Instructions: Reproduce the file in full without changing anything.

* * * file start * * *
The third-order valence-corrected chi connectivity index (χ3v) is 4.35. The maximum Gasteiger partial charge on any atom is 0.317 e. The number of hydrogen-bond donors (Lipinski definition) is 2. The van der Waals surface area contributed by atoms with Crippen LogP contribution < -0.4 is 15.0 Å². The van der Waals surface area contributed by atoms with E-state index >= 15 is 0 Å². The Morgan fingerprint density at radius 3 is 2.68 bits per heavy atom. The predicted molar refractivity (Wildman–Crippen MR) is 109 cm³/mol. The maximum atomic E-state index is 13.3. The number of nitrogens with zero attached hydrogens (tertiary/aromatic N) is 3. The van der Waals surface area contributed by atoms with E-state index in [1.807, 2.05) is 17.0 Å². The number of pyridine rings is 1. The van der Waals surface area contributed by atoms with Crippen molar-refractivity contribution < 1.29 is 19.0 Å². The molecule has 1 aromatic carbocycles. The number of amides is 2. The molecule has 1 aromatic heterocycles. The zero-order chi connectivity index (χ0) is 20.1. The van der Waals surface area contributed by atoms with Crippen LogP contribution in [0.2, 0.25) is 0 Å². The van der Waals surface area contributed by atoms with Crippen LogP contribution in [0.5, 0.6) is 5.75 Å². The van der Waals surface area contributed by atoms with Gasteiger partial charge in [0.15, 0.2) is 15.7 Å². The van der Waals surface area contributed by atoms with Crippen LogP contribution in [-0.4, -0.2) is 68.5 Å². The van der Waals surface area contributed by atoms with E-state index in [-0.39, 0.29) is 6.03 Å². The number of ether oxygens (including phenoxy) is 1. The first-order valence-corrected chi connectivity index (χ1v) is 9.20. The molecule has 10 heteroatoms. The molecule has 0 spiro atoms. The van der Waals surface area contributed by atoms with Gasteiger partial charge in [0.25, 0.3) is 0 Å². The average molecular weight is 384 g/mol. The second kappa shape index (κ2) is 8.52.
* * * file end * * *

The third-order valence-corrected chi connectivity index (χ3v) is 4.35. The maximum Gasteiger partial charge on any atom is 0.317 e. The number of hydrogen-bond donors (Lipinski definition) is 2. The van der Waals surface area contributed by atoms with Crippen LogP contribution < -0.4 is 15.0 Å². The van der Waals surface area contributed by atoms with E-state index >= 15 is 0 Å². The Morgan fingerprint density at radius 3 is 2.68 bits per heavy atom. The predicted molar refractivity (Wildman–Crippen MR) is 109 cm³/mol. The maximum atomic E-state index is 13.3. The number of nitrogens with zero attached hydrogens (tertiary/aromatic N) is 3. The van der Waals surface area contributed by atoms with E-state index in [1.807, 2.05) is 17.0 Å². The number of pyridine rings is 1. The van der Waals surface area contributed by atoms with Crippen molar-refractivity contribution < 1.29 is 19.0 Å². The molecule has 1 aromatic carbocycles. The number of amides is 2. The molecule has 1 aromatic heterocycles. The zero-order chi connectivity index (χ0) is 20.1. The van der Waals surface area contributed by atoms with Crippen LogP contribution in [0.2, 0.25) is 0 Å². The van der Waals surface area contributed by atoms with Crippen LogP contribution in [0.5, 0.6) is 5.75 Å². The van der Waals surface area contributed by atoms with Gasteiger partial charge in [0.15, 0.2) is 15.7 Å². The van der Waals surface area contributed by atoms with Crippen LogP contribution in [-0.4, -0.2) is 68.5 Å². The van der Waals surface area contributed by atoms with E-state index in [-0.39, 0.29) is 6.03 Å². The number of ether oxygens (including phenoxy) is 1. The first-order valence-corrected chi connectivity index (χ1v) is 9.20. The molecule has 10 heteroatoms. The molecule has 0 spiro atoms. The van der Waals surface area contributed by atoms with Gasteiger partial charge in [0.25, 0.3) is 0 Å². The average molecular weight is 384 g/mol. The second kappa shape index (κ2) is 8.52.